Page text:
There was a time about 15 years ago when polo shirts and t-shirts were made mostly of cotton. And at that time, it was fairly common practice for people to expect cotton shirts to shrink as much as one complete size after a couple of washings.
Today, there are new fabrics and treatments to reduce the effect of “shrinkage”. One of those solutions, polyester, was still considered “plastic” and not a very comfortable fabric fiber. In addition, the technology did not exist to “preshrink” the cotton fibers to reduce the effect of shrinking after the manufacturing of the end fabric product.
My, how things have changed.
Today, nearly all of the major golf shirt manufacturers preshrink or treat their cotton fabrics to reduce the effect of shrinkage. A “preshrunk” shirt made of 100% cotton may still shrink a little. But now the amount of shrinkage is 2% to 4% vs. the old 5% to 10% of the past.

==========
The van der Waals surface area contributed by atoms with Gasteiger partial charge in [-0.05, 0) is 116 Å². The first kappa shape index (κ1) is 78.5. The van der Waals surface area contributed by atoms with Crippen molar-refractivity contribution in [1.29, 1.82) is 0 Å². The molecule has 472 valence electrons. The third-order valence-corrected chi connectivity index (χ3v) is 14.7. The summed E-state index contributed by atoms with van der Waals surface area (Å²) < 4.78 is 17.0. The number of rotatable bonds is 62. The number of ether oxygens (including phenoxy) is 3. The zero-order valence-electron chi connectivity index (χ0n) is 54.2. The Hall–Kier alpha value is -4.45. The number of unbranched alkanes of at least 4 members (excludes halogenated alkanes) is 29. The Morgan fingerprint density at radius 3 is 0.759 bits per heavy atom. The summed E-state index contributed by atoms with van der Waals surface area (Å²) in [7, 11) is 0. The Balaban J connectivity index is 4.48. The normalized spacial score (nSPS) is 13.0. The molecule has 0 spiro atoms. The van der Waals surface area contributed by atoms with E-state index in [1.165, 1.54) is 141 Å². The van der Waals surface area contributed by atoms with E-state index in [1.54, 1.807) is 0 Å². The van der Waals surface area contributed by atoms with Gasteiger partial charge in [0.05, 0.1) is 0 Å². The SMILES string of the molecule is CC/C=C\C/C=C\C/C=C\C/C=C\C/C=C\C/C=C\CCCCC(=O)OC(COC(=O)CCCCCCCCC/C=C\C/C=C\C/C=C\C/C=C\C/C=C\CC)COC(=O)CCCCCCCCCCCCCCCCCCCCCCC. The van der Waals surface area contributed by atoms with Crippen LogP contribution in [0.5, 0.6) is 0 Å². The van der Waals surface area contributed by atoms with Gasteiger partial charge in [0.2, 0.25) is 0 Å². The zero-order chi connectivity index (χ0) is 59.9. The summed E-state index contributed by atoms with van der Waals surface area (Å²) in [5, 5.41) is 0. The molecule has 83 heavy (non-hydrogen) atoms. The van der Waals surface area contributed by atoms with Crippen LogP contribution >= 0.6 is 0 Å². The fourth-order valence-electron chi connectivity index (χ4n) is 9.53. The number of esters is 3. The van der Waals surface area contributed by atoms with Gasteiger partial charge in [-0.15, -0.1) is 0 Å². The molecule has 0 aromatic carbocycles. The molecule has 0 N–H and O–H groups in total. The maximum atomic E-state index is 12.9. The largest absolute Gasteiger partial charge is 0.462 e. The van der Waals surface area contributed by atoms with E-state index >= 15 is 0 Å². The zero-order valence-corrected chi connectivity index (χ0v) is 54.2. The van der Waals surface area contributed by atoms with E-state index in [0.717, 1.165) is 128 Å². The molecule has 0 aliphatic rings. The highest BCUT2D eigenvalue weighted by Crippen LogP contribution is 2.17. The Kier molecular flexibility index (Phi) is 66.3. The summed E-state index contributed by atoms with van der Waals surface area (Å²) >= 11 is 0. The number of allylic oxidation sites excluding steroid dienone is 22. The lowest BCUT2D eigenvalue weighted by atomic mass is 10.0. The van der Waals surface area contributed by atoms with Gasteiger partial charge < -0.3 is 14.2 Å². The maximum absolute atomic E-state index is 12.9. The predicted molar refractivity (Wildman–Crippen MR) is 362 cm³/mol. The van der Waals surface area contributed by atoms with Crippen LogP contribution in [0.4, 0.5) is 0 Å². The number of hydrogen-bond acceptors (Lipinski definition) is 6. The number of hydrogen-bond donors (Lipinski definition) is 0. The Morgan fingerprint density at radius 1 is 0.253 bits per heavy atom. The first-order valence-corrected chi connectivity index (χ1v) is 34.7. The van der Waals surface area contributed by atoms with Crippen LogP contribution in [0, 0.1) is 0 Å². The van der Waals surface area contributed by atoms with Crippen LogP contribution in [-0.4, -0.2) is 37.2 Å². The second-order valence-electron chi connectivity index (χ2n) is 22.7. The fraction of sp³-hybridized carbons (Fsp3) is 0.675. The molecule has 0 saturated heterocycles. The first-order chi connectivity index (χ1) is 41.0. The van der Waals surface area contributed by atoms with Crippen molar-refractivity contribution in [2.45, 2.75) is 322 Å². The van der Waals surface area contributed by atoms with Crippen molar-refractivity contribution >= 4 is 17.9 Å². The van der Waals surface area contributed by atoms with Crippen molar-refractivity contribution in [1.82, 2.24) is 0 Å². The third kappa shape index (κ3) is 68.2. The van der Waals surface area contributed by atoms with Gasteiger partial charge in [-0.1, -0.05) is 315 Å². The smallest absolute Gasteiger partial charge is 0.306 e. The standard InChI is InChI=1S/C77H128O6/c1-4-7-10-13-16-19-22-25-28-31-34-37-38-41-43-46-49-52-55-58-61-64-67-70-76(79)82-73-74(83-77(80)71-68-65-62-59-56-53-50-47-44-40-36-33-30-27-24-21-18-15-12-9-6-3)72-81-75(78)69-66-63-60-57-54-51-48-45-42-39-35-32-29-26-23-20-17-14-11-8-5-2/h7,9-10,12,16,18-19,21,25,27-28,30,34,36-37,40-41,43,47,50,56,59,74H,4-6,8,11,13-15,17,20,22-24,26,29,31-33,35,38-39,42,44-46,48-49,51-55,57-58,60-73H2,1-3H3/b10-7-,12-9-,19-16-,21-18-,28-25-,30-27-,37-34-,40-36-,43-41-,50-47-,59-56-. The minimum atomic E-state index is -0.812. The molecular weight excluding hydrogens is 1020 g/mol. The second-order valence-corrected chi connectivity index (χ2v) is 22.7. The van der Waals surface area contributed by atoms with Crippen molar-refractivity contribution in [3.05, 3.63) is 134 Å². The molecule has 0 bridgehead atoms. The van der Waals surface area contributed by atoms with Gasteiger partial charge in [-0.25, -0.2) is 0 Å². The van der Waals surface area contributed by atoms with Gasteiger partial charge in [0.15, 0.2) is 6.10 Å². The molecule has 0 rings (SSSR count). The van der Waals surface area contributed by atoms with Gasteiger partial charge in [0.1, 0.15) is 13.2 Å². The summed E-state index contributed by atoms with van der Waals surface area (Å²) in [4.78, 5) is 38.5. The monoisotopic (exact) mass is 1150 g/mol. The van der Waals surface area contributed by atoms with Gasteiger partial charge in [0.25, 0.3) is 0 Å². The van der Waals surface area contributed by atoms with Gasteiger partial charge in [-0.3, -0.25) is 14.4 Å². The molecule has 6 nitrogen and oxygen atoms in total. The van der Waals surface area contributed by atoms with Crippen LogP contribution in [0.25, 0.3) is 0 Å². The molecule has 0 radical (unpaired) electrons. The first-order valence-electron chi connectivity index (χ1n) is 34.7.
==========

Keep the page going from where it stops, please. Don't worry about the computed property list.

There is no more guessing about that size to get after trying to figure out how much a shirt was going to shrink.
Now the exception to this is t-shirts. Cotton t-shirts, because they are still a commodity affected by price, are generally not “preshrunk”. The market has decided that the added cost of treating the fabric is not worth the benefit of the preshrunk fabric. Therefore it is important to remember then when ordering t-shirts.
For example, I normally wear an XL golf shirt. In fact, nearly all shirts I get are XL. But when it comes to t-shirts, I order a 2XL. I like my t-shirts loose fitting and after they shrink a little, the 2XL fits just how I like it.
The bottom line is this. Order what you normally would pull off the rank in a retail store. If you are a “tweener” (sometimes an L and sometimes an XL), get the bigger size. You will wear it if it is too big, but not if it is too small.
But you don’t have to worry about shrinkage when you get a golf or button-down shirt.